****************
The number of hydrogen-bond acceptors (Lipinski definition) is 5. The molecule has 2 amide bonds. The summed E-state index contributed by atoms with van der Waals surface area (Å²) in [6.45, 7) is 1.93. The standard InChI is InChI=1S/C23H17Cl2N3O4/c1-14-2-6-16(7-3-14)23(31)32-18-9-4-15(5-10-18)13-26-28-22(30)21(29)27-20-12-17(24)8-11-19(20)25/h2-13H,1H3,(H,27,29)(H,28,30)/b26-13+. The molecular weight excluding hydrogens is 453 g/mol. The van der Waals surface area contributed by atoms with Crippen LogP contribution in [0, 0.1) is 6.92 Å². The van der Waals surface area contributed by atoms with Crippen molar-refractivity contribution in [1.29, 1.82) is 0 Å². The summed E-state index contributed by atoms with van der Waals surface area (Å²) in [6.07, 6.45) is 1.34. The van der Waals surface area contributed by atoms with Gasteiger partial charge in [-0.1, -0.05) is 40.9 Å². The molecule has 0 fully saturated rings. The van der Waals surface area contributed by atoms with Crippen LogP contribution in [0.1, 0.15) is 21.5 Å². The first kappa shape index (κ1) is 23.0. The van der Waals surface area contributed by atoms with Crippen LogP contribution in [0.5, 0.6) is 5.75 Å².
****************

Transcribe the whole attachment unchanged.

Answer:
The number of hydrogen-bond acceptors (Lipinski definition) is 5. The molecule has 2 amide bonds. The summed E-state index contributed by atoms with van der Waals surface area (Å²) in [6.45, 7) is 1.93. The standard InChI is InChI=1S/C23H17Cl2N3O4/c1-14-2-6-16(7-3-14)23(31)32-18-9-4-15(5-10-18)13-26-28-22(30)21(29)27-20-12-17(24)8-11-19(20)25/h2-13H,1H3,(H,27,29)(H,28,30)/b26-13+. The molecular weight excluding hydrogens is 453 g/mol. The van der Waals surface area contributed by atoms with Crippen LogP contribution in [0, 0.1) is 6.92 Å². The van der Waals surface area contributed by atoms with Crippen molar-refractivity contribution in [1.29, 1.82) is 0 Å². The summed E-state index contributed by atoms with van der Waals surface area (Å²) in [6.07, 6.45) is 1.34. The van der Waals surface area contributed by atoms with Gasteiger partial charge in [-0.1, -0.05) is 40.9 Å². The molecule has 0 fully saturated rings. The van der Waals surface area contributed by atoms with Crippen LogP contribution in [0.1, 0.15) is 21.5 Å². The first kappa shape index (κ1) is 23.0. The van der Waals surface area contributed by atoms with Crippen LogP contribution in [0.5, 0.6) is 5.75 Å².